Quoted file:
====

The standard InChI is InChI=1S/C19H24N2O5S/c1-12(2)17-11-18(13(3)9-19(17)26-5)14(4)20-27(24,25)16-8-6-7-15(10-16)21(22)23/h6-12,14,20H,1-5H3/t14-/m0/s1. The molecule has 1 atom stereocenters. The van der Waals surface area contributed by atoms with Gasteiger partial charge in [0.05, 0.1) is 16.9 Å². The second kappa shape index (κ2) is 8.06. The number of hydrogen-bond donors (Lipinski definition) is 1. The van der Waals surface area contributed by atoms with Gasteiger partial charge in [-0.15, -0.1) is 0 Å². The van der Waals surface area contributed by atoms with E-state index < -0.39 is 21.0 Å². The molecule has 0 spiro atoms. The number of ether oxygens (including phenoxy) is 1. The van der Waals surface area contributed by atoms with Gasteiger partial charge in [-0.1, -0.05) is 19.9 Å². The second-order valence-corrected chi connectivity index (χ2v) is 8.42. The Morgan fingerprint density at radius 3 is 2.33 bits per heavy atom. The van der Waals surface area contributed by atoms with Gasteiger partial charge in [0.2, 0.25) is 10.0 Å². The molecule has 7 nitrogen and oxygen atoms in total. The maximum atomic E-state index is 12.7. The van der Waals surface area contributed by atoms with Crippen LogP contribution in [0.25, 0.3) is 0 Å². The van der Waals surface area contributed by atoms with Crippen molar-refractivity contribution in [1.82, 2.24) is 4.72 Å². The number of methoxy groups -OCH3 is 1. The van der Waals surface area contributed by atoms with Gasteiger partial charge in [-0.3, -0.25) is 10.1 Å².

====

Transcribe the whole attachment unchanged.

The standard InChI is InChI=1S/C19H24N2O5S/c1-12(2)17-11-18(13(3)9-19(17)26-5)14(4)20-27(24,25)16-8-6-7-15(10-16)21(22)23/h6-12,14,20H,1-5H3/t14-/m0/s1. The molecule has 1 atom stereocenters. The van der Waals surface area contributed by atoms with Gasteiger partial charge in [0.05, 0.1) is 16.9 Å². The second kappa shape index (κ2) is 8.06. The number of hydrogen-bond donors (Lipinski definition) is 1. The van der Waals surface area contributed by atoms with Gasteiger partial charge in [-0.15, -0.1) is 0 Å². The van der Waals surface area contributed by atoms with E-state index < -0.39 is 21.0 Å². The molecule has 0 spiro atoms. The number of ether oxygens (including phenoxy) is 1. The van der Waals surface area contributed by atoms with Gasteiger partial charge in [-0.1, -0.05) is 19.9 Å². The second-order valence-corrected chi connectivity index (χ2v) is 8.42. The Morgan fingerprint density at radius 3 is 2.33 bits per heavy atom. The van der Waals surface area contributed by atoms with Gasteiger partial charge in [0.2, 0.25) is 10.0 Å². The molecule has 7 nitrogen and oxygen atoms in total. The maximum atomic E-state index is 12.7. The van der Waals surface area contributed by atoms with Crippen LogP contribution in [0.25, 0.3) is 0 Å². The van der Waals surface area contributed by atoms with Crippen molar-refractivity contribution in [1.82, 2.24) is 4.72 Å². The number of methoxy groups -OCH3 is 1. The van der Waals surface area contributed by atoms with Gasteiger partial charge in [-0.3, -0.25) is 10.1 Å².